Once your business has taken the step to invest in an AdWords campaign, it’s important to manage that money wisely. This post assumes you have already done your keyword research, written your ads, and created your landing pages. Whether it’s a few hundred, a few thousand, or even tens of thousands of dollars every month, here is a plan of action for managing your campaign for optimum efficiency and prosperity:

No launching on weekends

First and foremost, you should never start your campaigns on Fridays. There are several reasons for this. To begin with, weekends do not give the highest search results. As a B2B ,marketer, your prospects might be searching the web on their time off, but more likely will spend the work week doing this.

Also, it is very important that you to react to the data that accumulates as quickly as after the first 24 hours or launching your ad campaign, so unless you plan on working the weekend, wait until Monday-Thursday.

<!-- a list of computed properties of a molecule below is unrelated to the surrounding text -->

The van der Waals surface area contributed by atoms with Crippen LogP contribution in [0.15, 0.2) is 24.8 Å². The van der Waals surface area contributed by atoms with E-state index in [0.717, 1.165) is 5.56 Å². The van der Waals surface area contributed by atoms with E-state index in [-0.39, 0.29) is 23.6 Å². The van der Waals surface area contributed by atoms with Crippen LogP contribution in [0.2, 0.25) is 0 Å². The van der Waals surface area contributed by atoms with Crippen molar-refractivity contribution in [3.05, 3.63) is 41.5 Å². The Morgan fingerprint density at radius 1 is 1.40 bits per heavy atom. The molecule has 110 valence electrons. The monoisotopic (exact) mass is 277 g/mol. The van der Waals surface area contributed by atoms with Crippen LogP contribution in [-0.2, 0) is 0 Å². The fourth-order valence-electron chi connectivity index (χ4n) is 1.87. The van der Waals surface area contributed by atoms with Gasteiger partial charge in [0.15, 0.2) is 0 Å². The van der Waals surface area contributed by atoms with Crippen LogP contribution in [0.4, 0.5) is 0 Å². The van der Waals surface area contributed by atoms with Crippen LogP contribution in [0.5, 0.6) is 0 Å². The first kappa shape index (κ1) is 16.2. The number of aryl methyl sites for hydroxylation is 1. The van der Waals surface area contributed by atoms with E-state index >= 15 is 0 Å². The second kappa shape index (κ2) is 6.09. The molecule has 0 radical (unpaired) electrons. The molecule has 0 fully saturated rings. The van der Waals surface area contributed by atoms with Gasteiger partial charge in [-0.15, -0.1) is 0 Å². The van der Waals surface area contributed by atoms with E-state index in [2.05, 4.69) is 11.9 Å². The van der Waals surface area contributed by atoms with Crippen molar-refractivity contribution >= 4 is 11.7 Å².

First glance after 24 hours

At this point, you can determine any under-performing keywords and keyword “vampires” that might be draining your budget. If, for example, after the first day, you have maxed out your budget, you need to tweak your bids. You can either lower your overall keyword bidding, or else reduce the bid on your top-spenders

If, however, after the first day, you haven’t come to within 10% of maxing out your budget, you need to increase your daily spend.

For any words that fall below the first page, increase your spend. For any ads below the 5th position, you will get fewer clicks. For these keywords, you should increase your bid 20-40% if it allows you to stay within your predetermined budget.

Daily after that, monitor this spend until you only have 10% of your budget left every day.

Once you have hit your “cruising altitude”, you should check for the following disturbances in your campaign:

  • disapproved ads
  • disapproved keywords
  • conflicting negative keywords
  • keywords below first page bid amounts

Week One